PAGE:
The House of Music on the fjord, designed by CoopHimmelb(l)au and Wolf D. Prix & Partner ZT GmbH, is a series of volumes designed to form a single element, so that materials and forms of great expressive power combine to produce a dynamic yet simple building.
The architects wanted the school of music to be a regular, almost simple geometric shape surrounding the theatre at the centre of the composition. Unlike the school, though the theatre appears regular on the outside, it has unexpected curves on the inside, created with amorphous plaster walls. The mobile ceiling can adjust the acoustics as required; the result is one of Europe’s most silent spaces, an excellent result for symphonic music, as the noise level is reduced by NR10 (GK10).
The rest of the design was “all in a day’s work” for the architects, creating large surfaces with ribbed steel structures covered with triangular glass elements. This expedient generates a modularity of form with no need for hot-curved glass, cutting costs and creating a greenhouse effect that is very useful for providing natural heating in winter. The remaining spaces are heated and cooled by an underfloor system. Concrete is another material used in the rest of the hall, with big internal piers creating a sense of power and solidity throughout the construction.
The air ducts and intakes are fitted with high-efficiency revolving heat exchangers, while highly efficient ventilation systems with low air speeds are anchored under the seats in the concert hall. Air is extracted by passing it through a grid on the ceiling, positioned right above the lighting system so that the heat produced by the lights does not increase the temperature in the hall.
What’s more, the entire building is managed by a programme that controls these systems and prevents them from operating when unnecessary.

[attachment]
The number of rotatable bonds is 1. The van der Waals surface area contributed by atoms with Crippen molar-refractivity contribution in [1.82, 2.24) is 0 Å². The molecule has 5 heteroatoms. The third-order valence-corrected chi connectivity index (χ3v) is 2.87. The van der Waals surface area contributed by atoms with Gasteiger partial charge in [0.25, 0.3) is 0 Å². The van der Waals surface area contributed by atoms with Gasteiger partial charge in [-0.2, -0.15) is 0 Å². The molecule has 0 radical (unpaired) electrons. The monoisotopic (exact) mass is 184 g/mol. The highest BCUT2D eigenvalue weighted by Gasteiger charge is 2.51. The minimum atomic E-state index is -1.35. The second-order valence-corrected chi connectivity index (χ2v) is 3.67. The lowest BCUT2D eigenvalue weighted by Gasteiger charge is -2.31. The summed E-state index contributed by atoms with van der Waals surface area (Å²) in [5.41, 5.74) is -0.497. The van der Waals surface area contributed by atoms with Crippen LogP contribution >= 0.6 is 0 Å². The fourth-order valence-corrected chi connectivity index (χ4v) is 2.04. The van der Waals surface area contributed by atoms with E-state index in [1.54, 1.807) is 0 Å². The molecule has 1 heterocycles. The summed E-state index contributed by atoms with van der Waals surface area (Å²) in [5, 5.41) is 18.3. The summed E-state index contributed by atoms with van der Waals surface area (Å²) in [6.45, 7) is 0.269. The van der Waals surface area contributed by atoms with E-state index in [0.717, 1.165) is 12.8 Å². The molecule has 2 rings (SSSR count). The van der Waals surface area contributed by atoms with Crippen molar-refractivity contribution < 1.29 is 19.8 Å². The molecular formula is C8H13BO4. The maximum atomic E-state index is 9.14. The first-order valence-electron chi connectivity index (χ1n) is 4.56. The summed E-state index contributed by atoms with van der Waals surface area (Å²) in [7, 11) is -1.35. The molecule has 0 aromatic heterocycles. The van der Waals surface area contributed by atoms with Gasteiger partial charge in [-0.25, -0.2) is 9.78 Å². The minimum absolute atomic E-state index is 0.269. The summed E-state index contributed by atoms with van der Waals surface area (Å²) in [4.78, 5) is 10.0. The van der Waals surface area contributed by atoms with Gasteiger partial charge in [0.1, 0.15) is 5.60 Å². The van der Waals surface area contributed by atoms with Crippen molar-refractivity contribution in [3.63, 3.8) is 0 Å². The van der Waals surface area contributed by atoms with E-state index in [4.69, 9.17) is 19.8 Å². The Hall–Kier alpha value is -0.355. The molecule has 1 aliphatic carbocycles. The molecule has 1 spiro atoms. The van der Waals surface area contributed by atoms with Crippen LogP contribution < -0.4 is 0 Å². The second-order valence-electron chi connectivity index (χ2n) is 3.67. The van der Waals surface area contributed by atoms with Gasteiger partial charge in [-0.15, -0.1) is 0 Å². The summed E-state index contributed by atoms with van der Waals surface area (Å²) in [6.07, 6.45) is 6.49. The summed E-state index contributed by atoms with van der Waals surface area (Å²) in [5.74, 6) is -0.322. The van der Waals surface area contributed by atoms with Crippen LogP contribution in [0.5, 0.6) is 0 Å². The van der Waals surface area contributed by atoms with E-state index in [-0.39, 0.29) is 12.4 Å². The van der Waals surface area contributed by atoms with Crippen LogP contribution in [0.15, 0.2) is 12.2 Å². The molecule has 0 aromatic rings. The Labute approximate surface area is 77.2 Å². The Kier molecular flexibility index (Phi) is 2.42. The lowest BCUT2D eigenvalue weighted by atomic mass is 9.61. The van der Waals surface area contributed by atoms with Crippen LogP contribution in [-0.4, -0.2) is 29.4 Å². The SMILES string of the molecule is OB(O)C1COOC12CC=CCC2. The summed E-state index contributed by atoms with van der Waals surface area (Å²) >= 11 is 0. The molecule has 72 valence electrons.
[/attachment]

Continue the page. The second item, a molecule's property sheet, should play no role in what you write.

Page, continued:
Client: North Jutland House of Music Foundation, Aalborg, Denmark
Planning: COOP HIMMELB(L)AU, Wolf D. Prix & Partner ZT GmbH
Design Principal/CEO: Wolf D. Prix
Project Partner: Michael Volk
Design Architect: Luzie Giencke
Project Architects: Marcelo Bernardi, Pete Rose
Jr. Project Architect: Benjamin Schmidt
Design Architects Interior: Eva Wolf, Ivana Jug, Ariane Marx
Local Architects: Friis & Moltke, Aalborg, Denmark
Acoustics, Audio-Visual & Theatre Design and Planning Consultant: Arup, New York, USA
Landscape Architect: Jeppe Aagaard Andersen, Helsingør, Denmark
Structural Engineering: Rambøll, Aalborg, Denmark;
B+G Ingenieure, Bollinger und Grohmann GmbH, Frankfurt, Germany
Mechanical, Electrical and Fire Engineering: Nirás, Aalborg, Denmark
Cost consultant: Davis Langdon LLP, London, UK
Lighting Design Consultant: Har Hollands, Eindhoven, The Netherlands
Interior Design Consultant: Eichinger Offices, Vienna, Austria
Net floor area: 17.637 m²
Gross floor area: 20.257 m²
Concert hall: 1.298 Seats
Design Principal: Wolf D. Prix
Project Partner: Michael Volk
Design Architect: Andrea Graser
Project Architect: Oliver Sachse
Project Team: Marcelo Bernardi, Jesper Bork, Bo Stjerne Hansen, Roberta
Jiraschek, Daniel Krüger, Carsten Laursen, Martin Oberascher, Florian Pfeifer, Robert Pippan, Marita Schnepper, Sigrid Svensson, Eva Wolf, Carola Böker, Moa Carlson, Isak Foged, Annina Gähwiler, Patricia Gola, Robin Heather, Per Kruse, Win
Man, Ruth Mandl, Aline Müller, Tenna Olsen, Anke Pasolt, Annemarie Pedersen, Eva Ravnborg, Carolin Schmitz-Remberg, Tim Seidl, Guro Sollid, Michele Zanella, Jan-Ruben Fischer
Competition Team: Karolin Schmidbaur, Michael Volk
Ian Collins, Joseph Chang, Gavin Farley, Sophie Grell, Georg Kolmayr, James Lowder, Eric Young, Jorge Avila, Jesse Blankenship, Rodrigo Chávez, Catherine Garrison, Sergio Gonzalez, Debi VanZyl
Photography: Markus Pillhofer